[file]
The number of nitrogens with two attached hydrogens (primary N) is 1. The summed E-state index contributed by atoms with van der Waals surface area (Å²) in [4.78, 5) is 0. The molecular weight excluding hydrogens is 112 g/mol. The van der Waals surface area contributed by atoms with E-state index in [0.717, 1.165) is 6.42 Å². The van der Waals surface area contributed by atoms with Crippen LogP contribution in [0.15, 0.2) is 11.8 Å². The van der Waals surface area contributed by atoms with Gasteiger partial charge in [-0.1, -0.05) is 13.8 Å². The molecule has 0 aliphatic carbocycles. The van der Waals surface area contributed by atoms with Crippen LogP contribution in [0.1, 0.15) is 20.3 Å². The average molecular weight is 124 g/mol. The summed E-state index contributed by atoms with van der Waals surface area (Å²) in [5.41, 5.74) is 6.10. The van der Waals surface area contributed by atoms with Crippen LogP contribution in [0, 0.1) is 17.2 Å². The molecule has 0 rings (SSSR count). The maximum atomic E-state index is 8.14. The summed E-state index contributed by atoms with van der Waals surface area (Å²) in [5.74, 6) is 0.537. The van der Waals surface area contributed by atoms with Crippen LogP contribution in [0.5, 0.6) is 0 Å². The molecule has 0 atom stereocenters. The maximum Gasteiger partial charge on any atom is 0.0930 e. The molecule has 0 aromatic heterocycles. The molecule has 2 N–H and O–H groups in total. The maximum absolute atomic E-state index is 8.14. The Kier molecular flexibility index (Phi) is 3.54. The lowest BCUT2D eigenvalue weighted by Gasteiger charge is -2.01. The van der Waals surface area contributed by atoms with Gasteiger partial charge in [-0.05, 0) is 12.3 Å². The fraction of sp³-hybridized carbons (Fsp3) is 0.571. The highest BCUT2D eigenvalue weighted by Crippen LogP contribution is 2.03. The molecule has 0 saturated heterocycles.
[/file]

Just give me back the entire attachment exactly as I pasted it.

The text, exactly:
The number of nitrogens with two attached hydrogens (primary N) is 1. The summed E-state index contributed by atoms with van der Waals surface area (Å²) in [4.78, 5) is 0. The molecular weight excluding hydrogens is 112 g/mol. The van der Waals surface area contributed by atoms with E-state index in [0.717, 1.165) is 6.42 Å². The van der Waals surface area contributed by atoms with Crippen LogP contribution in [0.15, 0.2) is 11.8 Å². The van der Waals surface area contributed by atoms with Gasteiger partial charge in [-0.1, -0.05) is 13.8 Å². The molecule has 0 aliphatic carbocycles. The van der Waals surface area contributed by atoms with Crippen LogP contribution in [0.1, 0.15) is 20.3 Å². The average molecular weight is 124 g/mol. The summed E-state index contributed by atoms with van der Waals surface area (Å²) in [5.41, 5.74) is 6.10. The van der Waals surface area contributed by atoms with Crippen LogP contribution in [0, 0.1) is 17.2 Å². The molecule has 0 rings (SSSR count). The maximum atomic E-state index is 8.14. The summed E-state index contributed by atoms with van der Waals surface area (Å²) in [5.74, 6) is 0.537. The van der Waals surface area contributed by atoms with Crippen LogP contribution in [0.5, 0.6) is 0 Å². The molecule has 0 atom stereocenters. The maximum Gasteiger partial charge on any atom is 0.0930 e. The molecule has 0 aromatic heterocycles. The molecule has 2 N–H and O–H groups in total. The maximum absolute atomic E-state index is 8.14. The Kier molecular flexibility index (Phi) is 3.54. The lowest BCUT2D eigenvalue weighted by Gasteiger charge is -2.01. The van der Waals surface area contributed by atoms with Gasteiger partial charge in [-0.05, 0) is 12.3 Å². The fraction of sp³-hybridized carbons (Fsp3) is 0.571. The highest BCUT2D eigenvalue weighted by Crippen LogP contribution is 2.03. The molecule has 0 saturated heterocycles.